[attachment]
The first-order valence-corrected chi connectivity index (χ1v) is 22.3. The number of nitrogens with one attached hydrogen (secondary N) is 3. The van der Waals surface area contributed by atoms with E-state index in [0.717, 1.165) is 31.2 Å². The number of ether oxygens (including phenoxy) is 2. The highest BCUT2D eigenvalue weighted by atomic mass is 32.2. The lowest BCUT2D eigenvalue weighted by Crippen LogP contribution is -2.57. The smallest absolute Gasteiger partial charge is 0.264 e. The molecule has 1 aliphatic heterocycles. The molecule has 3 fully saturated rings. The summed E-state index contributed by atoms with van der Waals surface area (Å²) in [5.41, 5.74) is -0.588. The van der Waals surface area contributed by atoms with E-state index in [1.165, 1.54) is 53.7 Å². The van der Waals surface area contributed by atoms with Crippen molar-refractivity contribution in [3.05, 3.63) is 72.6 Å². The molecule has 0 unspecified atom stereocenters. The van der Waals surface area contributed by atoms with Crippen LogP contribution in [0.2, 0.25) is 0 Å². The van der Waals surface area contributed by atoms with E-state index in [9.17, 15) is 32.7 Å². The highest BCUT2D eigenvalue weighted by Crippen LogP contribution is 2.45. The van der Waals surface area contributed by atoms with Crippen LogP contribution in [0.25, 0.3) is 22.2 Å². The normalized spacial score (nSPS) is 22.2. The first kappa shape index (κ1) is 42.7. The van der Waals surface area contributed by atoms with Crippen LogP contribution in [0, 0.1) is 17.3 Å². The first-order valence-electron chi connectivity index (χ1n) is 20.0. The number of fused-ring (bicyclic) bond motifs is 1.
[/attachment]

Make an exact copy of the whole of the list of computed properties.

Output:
The first-order valence-corrected chi connectivity index (χ1v) is 22.3. The number of nitrogens with one attached hydrogen (secondary N) is 3. The van der Waals surface area contributed by atoms with E-state index in [0.717, 1.165) is 31.2 Å². The number of ether oxygens (including phenoxy) is 2. The highest BCUT2D eigenvalue weighted by atomic mass is 32.2. The lowest BCUT2D eigenvalue weighted by Crippen LogP contribution is -2.57. The smallest absolute Gasteiger partial charge is 0.264 e. The molecule has 1 aliphatic heterocycles. The molecule has 3 fully saturated rings. The summed E-state index contributed by atoms with van der Waals surface area (Å²) in [5.41, 5.74) is -0.588. The van der Waals surface area contributed by atoms with E-state index in [1.165, 1.54) is 53.7 Å². The van der Waals surface area contributed by atoms with Crippen molar-refractivity contribution in [3.05, 3.63) is 72.6 Å². The molecule has 0 unspecified atom stereocenters. The van der Waals surface area contributed by atoms with Crippen LogP contribution in [0.2, 0.25) is 0 Å². The van der Waals surface area contributed by atoms with E-state index in [9.17, 15) is 32.7 Å². The highest BCUT2D eigenvalue weighted by Crippen LogP contribution is 2.45. The van der Waals surface area contributed by atoms with Crippen LogP contribution in [0.25, 0.3) is 22.2 Å². The normalized spacial score (nSPS) is 22.2. The first kappa shape index (κ1) is 42.7. The van der Waals surface area contributed by atoms with Crippen LogP contribution in [0, 0.1) is 17.3 Å². The first-order valence-electron chi connectivity index (χ1n) is 20.0. The number of fused-ring (bicyclic) bond motifs is 1.